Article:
How to Revitalize Your New Year’s Resolution

2016-01-27 roads, mountains, journeyThe first week of January saw a flurry of blog posts all across the Internet on the same topic: New Year’s Resolutions. Lots of people are thinking about what they want out of the year to come. For us authors, we’re thinking about how many books we want to finish – and how many we want to sell. Maybe some of us have even turned out an official Production Schedule to keep on track.

Me? I have many personal and business-related bad habits I want – NEED – to kick. Those of you following the blog know I suck at time management! I fail at this over and over again, too.

When we miss our goals, it’s easy to get discouraged and conclude that we don’t have it in us after all to do the things we want to do. But is that true?

2016-01-27 How to Revitalize Your New Years Resolution

New Day’s Resolutions

2016-01-27 sunrise, sunset, mountain, day, light, hopeI don’t actually believe in New Year’s Resolutions. We start with awesome intentions on January 1st, but before long, we’ve either forgotten or become discouraged.

That’s why I believe in New Day’s Resolutions. Same thing exactly – but on a daily schedule.

I recently watched a documentary about a group of adventurers skiing to the North Pole. (Apparently, casually skiing to the top of the world is kind of a thing – The Last Degree Challenge. Must try it!) A member of their team had done it many times before. On his first expedition, he and his companions self-evaluated every 12 hours, asking themselves how they could better optimize their efforts. During one of these evaluations, they decided to reduce the last bit of excess weight they carried by taking the plastic sleeves off the ends of their shoe laces.

I was humored because I do the exact same thing – only without the sub-zero temperatures. At least once every 24 hours (often before bed), I reflect on the previous day and ask myself two questions:

  1. What did I do well?
  2. What did I do badly?

All I have to do then is adjust my course the next day.

Avoiding the Guilt Trap

2015-08-05 girl in sunshineEvaluating myself every day could get really depressing – because if there’s one thing I do faithfully, it’s miss goals. I could wind up constantly beating myself over the head because of stuff I didn’t get done and stuff I did wrong.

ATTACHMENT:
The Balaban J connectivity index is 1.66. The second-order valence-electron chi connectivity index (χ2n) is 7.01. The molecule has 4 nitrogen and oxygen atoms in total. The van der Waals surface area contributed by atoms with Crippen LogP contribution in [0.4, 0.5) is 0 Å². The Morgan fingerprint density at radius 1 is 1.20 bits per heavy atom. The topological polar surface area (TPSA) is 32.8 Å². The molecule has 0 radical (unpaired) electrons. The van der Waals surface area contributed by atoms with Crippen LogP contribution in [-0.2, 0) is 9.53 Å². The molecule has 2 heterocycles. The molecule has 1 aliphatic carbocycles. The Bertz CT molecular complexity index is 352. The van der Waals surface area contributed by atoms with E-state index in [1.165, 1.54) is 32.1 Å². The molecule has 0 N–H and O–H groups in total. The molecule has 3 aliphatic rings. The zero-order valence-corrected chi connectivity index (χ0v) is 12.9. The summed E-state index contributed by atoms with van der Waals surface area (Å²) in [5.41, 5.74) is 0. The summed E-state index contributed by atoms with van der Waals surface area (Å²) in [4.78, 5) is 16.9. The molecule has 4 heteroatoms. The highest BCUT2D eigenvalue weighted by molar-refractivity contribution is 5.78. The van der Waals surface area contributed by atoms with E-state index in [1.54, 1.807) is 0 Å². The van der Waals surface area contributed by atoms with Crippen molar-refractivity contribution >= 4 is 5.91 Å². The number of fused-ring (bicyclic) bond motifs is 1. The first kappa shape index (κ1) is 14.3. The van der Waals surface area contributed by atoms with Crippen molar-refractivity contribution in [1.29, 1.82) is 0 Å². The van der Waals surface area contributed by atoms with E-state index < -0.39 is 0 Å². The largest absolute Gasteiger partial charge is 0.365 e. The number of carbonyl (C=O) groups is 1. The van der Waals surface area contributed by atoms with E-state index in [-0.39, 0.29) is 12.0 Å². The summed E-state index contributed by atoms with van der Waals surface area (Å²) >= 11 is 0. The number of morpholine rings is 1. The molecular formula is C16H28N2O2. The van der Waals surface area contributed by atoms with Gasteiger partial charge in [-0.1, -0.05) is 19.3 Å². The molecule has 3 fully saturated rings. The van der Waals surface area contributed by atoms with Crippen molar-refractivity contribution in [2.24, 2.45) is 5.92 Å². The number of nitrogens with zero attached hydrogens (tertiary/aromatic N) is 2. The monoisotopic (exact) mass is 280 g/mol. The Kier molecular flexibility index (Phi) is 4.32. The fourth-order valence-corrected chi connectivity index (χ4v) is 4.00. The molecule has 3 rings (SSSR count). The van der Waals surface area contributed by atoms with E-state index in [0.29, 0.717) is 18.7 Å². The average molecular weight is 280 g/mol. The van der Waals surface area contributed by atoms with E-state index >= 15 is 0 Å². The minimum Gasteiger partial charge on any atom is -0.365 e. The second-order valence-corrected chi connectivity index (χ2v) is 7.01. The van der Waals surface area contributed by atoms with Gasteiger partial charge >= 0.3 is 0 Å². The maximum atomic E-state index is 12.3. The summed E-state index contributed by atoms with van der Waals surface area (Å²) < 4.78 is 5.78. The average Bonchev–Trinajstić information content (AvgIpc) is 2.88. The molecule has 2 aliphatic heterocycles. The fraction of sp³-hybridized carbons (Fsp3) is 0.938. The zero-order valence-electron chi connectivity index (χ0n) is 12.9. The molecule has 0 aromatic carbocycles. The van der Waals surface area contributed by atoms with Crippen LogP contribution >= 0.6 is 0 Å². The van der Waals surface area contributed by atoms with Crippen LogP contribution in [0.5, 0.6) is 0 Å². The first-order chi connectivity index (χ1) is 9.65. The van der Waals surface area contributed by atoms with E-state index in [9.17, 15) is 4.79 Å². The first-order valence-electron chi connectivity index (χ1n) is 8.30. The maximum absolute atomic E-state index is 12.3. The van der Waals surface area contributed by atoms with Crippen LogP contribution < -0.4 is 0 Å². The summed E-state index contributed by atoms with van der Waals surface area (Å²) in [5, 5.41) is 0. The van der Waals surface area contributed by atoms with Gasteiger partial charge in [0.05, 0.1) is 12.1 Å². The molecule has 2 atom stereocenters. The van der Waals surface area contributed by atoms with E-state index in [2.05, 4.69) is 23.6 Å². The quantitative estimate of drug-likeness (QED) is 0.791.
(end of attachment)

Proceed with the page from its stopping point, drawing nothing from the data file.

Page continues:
That’s why I’ve learned the fine art of goal forgiveness. When I miss a goal, I simply don’t dwell on it. I re-shuffle my schedule and try again, as if nothing happened. After all, beating yourself up over failure is a pure waste of time. Nothing is gained until you do something about it.

Write a month’s worth of blog posts in one week? Yep. Didn’t happen. I reshuffle and try again.

Contact five bloggers every day about reviewing my book? Also didn’t happen. I reshuffle and try again.

Spend half my day every day adding words to my WIP? … Actually, I’ve been getting pretty good at that goal! You’ll never guess. I reshuffled my schedule and tried again. Success!

The All Important “Why?”

2016-01-27 roads, mountains, journey, twisting, confusedIt’s one thing to look back over your day and say, “Yep. That went wrong.” It’s another thing to keep it from happening again. Just how do you do that, anyway?

By asking yourself, “Why?”

Why didn’t I work on my WIP today?

In my case, one major reason why I was failing at this over and over was because I was putting other tasks on the roster first – ahead of writing. Social media, email, blogging, and admin were all scheduled to happen before writing. And guess what? Work has a way of generating more work.

“Oh, I can fix that bug in five minutes.”

Yeah. Two hours later …

As soon as I put writing first, I was finally able to hit that goal of writing every day. All because I’d stopped and asked myself why  my goal wasn’t happening.

Keeping Your Chin Up

2016-01-13 joy, happy, smile, smiling, runningAnything you try in life is going to come with a fair share of backsliding. How do I manage to keep my stick-to-it-iveness despite failing so often?

  1. I focus on my successes instead of my failures. So I didn’t prep fifteen blog posts and two newsletters in a week? Hey, but I did ten!
  2. I leverage my failures. By asking “Why?” I find the key to success next time.
  3. I remember my favorite quote from Anne of Green Gables: “Isn’t it nice to think that tomorrow is a new day with no mistakes in it yet?”

So what if I failed yesterday? Why does that have any bearing whatsoever on tomorrow? I can be a brand new person tomorrow, if I feel like it. And I do.

So I will.

Keep your eye on the big picture. My goal isn’t really to write fifteen blog posts in one week this week, but to build up my writing endurance and my writing habit until I can successfully churn out fifteen blog posts in one week. Of course I won’t succeed the very first time I try – or the very first several times I try. But if I keep  trying, eventually I will get there!

When you fail, brush it off. It’s not a reflection of your abilities in general – just your abilities at this moment. You will do better tomorrow.

How do YOU keep motivated, despite setbacks? Tell us in the comments!